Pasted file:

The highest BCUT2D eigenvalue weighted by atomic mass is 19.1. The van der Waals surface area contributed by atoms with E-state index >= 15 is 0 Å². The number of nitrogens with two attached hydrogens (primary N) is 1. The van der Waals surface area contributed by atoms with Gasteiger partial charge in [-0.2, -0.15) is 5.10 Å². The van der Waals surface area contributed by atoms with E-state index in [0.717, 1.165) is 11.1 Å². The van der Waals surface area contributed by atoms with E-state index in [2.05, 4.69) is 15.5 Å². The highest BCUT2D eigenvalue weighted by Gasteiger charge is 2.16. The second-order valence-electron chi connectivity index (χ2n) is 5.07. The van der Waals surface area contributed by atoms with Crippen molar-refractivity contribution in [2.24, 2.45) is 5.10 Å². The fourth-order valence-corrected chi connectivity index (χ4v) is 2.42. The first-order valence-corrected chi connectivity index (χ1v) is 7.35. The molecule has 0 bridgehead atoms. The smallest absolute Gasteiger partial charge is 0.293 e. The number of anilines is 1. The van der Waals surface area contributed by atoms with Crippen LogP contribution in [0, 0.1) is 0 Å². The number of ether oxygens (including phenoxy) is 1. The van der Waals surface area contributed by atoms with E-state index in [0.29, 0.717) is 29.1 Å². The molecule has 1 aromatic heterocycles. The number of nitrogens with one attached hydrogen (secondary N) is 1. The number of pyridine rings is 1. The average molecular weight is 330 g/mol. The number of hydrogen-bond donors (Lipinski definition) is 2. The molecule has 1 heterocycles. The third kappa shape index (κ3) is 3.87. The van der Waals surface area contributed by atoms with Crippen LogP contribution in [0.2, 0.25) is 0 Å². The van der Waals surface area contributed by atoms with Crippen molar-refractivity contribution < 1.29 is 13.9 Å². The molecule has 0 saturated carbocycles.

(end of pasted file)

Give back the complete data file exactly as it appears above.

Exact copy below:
The highest BCUT2D eigenvalue weighted by atomic mass is 19.1. The van der Waals surface area contributed by atoms with E-state index >= 15 is 0 Å². The number of nitrogens with two attached hydrogens (primary N) is 1. The van der Waals surface area contributed by atoms with Gasteiger partial charge in [-0.2, -0.15) is 5.10 Å². The van der Waals surface area contributed by atoms with E-state index in [0.717, 1.165) is 11.1 Å². The van der Waals surface area contributed by atoms with E-state index in [2.05, 4.69) is 15.5 Å². The highest BCUT2D eigenvalue weighted by Gasteiger charge is 2.16. The second-order valence-electron chi connectivity index (χ2n) is 5.07. The van der Waals surface area contributed by atoms with Crippen molar-refractivity contribution in [2.24, 2.45) is 5.10 Å². The fourth-order valence-corrected chi connectivity index (χ4v) is 2.42. The first-order valence-corrected chi connectivity index (χ1v) is 7.35. The molecule has 0 bridgehead atoms. The smallest absolute Gasteiger partial charge is 0.293 e. The number of anilines is 1. The van der Waals surface area contributed by atoms with Crippen LogP contribution in [0, 0.1) is 0 Å². The number of ether oxygens (including phenoxy) is 1. The van der Waals surface area contributed by atoms with E-state index in [0.29, 0.717) is 29.1 Å². The molecule has 1 aromatic heterocycles. The number of nitrogens with one attached hydrogen (secondary N) is 1. The number of pyridine rings is 1. The average molecular weight is 330 g/mol. The number of hydrogen-bond donors (Lipinski definition) is 2. The molecule has 1 heterocycles. The third kappa shape index (κ3) is 3.87. The van der Waals surface area contributed by atoms with Crippen LogP contribution in [0.2, 0.25) is 0 Å². The van der Waals surface area contributed by atoms with Crippen molar-refractivity contribution < 1.29 is 13.9 Å². The molecule has 0 saturated carbocycles.